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09.12 - September

Children's health and parenting
'Pass the peas, please': Teaching mealtime manners

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By Karis Gabrielson, R.N., and Arleen Fitzgerald, L.I.C.S.W.
(Click for author bios in About us)

As the parents of any spaghetti-smeared toddler know, good table manners don't always come naturally.

Teaching kids how to behave during meals takes time — and lots of patience. Here are some hints to help little ones learn how to be good company at the table.

Start early. Even toddlers can begin to pick up the basics. Teach them to say "please" and "thank you," for example.

By age 4 or 5, most kids are ready to learn more. Sure, preschoolers can be wriggly and impatient. But, most children this age can grasp what's good mealtime behavior.

Explain why manners matter. Talk to your youngsters about why being polite is important. Point out that others enjoy well-behaved company when eating a meal.

Start small — and go from there. It's best to introduce children to just one or two rules at a time. You might start with using silverware properly and not talking with a mouthful of food.

Wait until a child has mastered those steps. Then, add one or two more. For example, show your child how to use a napkin. Next, you could work on asking politely for an item to be passed rather than reaching for it.

Focus on progress, not perfection. As much as you are able, keep discipline at the table to the minimum. Try not to harp on lapses in good manners. Give firm, but gentle, reminders instead.

Give rave reviews. Dish out plenty of praise for good behavior at the table. Be as specific as you can. For example: "You did so well asking nicely for another glass of water."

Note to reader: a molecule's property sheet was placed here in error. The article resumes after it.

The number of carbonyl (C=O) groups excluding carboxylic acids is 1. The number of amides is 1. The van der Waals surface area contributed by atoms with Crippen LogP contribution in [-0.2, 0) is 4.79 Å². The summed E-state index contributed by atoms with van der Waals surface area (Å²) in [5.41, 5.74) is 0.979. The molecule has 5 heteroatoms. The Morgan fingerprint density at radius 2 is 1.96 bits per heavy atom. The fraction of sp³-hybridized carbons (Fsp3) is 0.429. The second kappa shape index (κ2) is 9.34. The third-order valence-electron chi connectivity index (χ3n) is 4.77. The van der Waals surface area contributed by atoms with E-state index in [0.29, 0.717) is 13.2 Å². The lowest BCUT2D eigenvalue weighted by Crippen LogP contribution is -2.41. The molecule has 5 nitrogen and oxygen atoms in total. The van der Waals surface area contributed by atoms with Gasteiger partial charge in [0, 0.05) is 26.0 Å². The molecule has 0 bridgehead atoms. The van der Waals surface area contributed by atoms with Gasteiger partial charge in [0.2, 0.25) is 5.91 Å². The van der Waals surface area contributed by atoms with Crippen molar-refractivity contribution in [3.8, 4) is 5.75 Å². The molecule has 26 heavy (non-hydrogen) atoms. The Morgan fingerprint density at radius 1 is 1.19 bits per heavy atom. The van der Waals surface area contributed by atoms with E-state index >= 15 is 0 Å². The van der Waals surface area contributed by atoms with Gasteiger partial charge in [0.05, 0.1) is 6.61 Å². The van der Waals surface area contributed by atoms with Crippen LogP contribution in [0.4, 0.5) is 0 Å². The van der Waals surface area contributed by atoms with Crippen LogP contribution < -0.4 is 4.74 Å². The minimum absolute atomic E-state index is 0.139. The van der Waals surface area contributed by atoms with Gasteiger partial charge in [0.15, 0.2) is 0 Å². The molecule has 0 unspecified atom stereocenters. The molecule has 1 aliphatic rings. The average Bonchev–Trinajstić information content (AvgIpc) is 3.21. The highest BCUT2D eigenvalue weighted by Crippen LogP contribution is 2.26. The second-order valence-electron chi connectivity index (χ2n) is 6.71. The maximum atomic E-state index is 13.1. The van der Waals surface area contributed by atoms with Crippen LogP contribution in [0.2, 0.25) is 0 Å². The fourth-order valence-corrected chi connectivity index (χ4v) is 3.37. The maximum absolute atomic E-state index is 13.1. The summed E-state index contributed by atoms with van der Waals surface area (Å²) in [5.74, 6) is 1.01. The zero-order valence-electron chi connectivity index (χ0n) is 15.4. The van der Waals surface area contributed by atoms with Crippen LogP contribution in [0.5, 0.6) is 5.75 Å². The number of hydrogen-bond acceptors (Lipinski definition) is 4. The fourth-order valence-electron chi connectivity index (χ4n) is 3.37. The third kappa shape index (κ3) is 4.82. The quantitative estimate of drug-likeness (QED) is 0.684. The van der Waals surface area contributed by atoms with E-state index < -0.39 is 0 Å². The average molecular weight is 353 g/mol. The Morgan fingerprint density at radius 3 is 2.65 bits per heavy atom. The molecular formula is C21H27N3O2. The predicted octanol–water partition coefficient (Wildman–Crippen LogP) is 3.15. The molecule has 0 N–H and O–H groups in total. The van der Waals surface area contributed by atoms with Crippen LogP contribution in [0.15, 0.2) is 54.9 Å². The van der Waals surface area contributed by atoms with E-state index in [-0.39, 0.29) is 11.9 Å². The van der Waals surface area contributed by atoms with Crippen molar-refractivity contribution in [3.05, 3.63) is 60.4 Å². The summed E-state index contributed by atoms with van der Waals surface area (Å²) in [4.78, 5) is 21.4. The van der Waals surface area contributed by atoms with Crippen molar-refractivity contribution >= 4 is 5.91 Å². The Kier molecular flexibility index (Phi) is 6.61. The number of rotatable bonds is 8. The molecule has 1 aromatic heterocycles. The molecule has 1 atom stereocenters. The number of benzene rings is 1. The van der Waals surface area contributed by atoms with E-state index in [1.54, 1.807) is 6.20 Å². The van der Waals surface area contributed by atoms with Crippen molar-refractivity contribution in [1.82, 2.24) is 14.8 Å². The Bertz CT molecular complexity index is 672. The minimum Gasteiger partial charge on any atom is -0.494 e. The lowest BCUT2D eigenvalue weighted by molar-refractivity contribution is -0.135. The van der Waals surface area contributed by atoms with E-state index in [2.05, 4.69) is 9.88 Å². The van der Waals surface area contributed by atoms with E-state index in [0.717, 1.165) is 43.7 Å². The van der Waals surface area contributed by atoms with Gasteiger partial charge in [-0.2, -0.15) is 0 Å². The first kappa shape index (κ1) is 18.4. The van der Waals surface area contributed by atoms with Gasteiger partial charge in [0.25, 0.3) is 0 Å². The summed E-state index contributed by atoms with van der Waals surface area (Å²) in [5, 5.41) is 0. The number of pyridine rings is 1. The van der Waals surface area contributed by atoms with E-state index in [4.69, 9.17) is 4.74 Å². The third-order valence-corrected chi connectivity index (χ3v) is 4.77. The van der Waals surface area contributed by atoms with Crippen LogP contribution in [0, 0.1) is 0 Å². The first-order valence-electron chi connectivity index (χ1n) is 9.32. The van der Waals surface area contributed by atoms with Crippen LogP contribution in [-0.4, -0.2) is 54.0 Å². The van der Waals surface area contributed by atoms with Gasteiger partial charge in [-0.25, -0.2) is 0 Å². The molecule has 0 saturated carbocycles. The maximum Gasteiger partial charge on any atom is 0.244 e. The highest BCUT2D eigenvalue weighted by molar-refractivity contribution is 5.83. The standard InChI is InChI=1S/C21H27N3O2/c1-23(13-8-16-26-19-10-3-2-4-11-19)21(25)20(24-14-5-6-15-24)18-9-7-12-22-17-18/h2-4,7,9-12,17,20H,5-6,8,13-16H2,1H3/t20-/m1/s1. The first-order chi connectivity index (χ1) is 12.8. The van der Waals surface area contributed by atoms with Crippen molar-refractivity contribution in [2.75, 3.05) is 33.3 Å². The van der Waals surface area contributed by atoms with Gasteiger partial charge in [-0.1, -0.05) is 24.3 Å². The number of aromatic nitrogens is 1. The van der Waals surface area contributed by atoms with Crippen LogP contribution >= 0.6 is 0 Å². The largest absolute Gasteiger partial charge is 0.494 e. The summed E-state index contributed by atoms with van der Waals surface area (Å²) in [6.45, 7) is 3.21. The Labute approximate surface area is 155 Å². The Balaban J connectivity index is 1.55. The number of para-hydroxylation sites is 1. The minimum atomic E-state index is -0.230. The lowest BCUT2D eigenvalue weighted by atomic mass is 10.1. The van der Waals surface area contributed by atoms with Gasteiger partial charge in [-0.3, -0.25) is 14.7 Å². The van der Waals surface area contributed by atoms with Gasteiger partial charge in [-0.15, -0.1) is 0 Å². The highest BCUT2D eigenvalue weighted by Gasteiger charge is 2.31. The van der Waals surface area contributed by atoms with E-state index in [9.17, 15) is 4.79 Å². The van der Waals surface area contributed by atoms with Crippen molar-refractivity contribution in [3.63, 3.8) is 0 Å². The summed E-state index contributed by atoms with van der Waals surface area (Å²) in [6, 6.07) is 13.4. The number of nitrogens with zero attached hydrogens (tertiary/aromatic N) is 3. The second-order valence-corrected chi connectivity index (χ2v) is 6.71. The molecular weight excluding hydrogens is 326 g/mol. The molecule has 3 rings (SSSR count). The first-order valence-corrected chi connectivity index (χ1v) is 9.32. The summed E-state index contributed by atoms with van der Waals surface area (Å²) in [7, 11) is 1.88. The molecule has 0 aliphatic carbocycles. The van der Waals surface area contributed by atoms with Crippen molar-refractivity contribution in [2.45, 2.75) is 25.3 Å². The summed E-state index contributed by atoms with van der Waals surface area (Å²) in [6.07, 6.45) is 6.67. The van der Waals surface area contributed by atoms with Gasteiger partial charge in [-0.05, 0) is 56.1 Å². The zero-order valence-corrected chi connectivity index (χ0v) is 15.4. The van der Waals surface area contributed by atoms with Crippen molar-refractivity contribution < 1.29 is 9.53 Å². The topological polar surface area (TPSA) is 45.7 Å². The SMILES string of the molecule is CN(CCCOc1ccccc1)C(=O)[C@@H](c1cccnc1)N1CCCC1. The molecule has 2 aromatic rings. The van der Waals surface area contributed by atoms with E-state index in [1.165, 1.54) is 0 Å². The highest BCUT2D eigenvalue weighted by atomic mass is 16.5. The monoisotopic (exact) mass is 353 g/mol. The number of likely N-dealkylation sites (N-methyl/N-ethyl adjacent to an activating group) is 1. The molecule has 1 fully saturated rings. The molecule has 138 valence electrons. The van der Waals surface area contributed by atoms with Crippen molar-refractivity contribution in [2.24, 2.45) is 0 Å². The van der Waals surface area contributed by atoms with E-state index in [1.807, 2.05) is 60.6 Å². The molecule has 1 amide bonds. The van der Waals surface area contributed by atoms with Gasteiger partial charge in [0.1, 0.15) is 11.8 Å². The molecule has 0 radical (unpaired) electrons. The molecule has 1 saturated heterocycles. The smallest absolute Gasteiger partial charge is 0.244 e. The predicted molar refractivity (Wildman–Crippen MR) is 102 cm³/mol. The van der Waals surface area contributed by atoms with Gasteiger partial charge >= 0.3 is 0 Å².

Encourage copycats. The example you set when you eat together can be your best teaching tool. Model the habits that you want to see — so your child can follow your lead.

Is it time for a refresher course?
Perhaps your children aren't so little anymore — but their manners could still use some polishing. How about trying a little positive peer pressure? Remind older kids that they'll be glad they have good table skills when they date or dine with others outside your home.

And, ask for older kids' full attention at the table — and give them yours. This means making meal times screen-free. When you turn off cellphones and the TV, you can tune into each other.

Nutritious and delicious
Discover more nutrition information and resources at®. Click "Health & Wellness." Type "nutrition" into the search box.
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Fast fact

A good-for-all tradition
Family meals are an ideal time to put good manners into practice. And, there are even more benefits. Research shows that families who regularly sit down to meals together tend to eat more healthfully. They get more fruits, veggies and fiber — and fewer calories — than people who don't eat as a family as often.